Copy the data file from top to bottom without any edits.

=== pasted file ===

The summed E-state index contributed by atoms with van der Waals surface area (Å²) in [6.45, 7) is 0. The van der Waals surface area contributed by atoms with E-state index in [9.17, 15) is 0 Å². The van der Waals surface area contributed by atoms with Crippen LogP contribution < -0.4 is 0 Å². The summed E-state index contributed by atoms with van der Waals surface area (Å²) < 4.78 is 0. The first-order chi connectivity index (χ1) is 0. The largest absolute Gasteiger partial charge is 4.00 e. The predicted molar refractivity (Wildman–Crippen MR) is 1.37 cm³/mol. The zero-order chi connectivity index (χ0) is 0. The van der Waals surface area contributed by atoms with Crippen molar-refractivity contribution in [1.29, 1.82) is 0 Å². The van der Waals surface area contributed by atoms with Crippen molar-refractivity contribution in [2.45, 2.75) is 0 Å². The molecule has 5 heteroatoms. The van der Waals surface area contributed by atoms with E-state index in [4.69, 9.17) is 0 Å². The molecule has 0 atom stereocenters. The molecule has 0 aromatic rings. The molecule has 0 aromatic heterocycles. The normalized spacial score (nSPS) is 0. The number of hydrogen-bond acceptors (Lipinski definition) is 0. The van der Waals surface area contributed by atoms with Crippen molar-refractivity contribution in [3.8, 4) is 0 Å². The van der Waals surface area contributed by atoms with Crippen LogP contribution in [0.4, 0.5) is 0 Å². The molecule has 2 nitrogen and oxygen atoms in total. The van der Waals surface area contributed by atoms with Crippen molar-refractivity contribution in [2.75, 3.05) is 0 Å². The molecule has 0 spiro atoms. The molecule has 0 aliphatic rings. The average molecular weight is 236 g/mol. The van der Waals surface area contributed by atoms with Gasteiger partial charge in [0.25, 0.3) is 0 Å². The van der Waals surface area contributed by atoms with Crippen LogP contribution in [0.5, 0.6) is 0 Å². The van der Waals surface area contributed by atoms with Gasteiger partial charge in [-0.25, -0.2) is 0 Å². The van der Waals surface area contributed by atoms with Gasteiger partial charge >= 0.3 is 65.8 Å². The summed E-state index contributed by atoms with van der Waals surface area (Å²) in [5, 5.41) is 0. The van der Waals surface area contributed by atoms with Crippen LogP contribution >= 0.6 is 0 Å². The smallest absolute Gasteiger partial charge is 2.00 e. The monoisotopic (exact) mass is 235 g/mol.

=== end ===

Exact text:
The summed E-state index contributed by atoms with van der Waals surface area (Å²) in [6.45, 7) is 0. The van der Waals surface area contributed by atoms with E-state index in [9.17, 15) is 0 Å². The van der Waals surface area contributed by atoms with Crippen LogP contribution < -0.4 is 0 Å². The summed E-state index contributed by atoms with van der Waals surface area (Å²) < 4.78 is 0. The first-order chi connectivity index (χ1) is 0. The largest absolute Gasteiger partial charge is 4.00 e. The predicted molar refractivity (Wildman–Crippen MR) is 1.37 cm³/mol. The zero-order chi connectivity index (χ0) is 0. The van der Waals surface area contributed by atoms with Crippen molar-refractivity contribution in [1.29, 1.82) is 0 Å². The van der Waals surface area contributed by atoms with Crippen molar-refractivity contribution in [2.45, 2.75) is 0 Å². The molecule has 5 heteroatoms. The van der Waals surface area contributed by atoms with E-state index in [4.69, 9.17) is 0 Å². The molecule has 0 atom stereocenters. The molecule has 0 aromatic rings. The molecule has 0 aromatic heterocycles. The normalized spacial score (nSPS) is 0. The number of hydrogen-bond acceptors (Lipinski definition) is 0. The van der Waals surface area contributed by atoms with Crippen molar-refractivity contribution in [3.8, 4) is 0 Å². The van der Waals surface area contributed by atoms with Crippen LogP contribution in [0.4, 0.5) is 0 Å². The molecule has 2 nitrogen and oxygen atoms in total. The van der Waals surface area contributed by atoms with Crippen molar-refractivity contribution in [2.75, 3.05) is 0 Å². The molecule has 0 spiro atoms. The molecule has 0 aliphatic rings. The average molecular weight is 236 g/mol. The van der Waals surface area contributed by atoms with Gasteiger partial charge in [0.25, 0.3) is 0 Å². The van der Waals surface area contributed by atoms with Crippen LogP contribution in [0.5, 0.6) is 0 Å². The van der Waals surface area contributed by atoms with Gasteiger partial charge in [-0.25, -0.2) is 0 Å². The van der Waals surface area contributed by atoms with Gasteiger partial charge >= 0.3 is 65.8 Å². The summed E-state index contributed by atoms with van der Waals surface area (Å²) in [5, 5.41) is 0. The van der Waals surface area contributed by atoms with Crippen LogP contribution >= 0.6 is 0 Å². The smallest absolute Gasteiger partial charge is 2.00 e. The monoisotopic (exact) mass is 235 g/mol.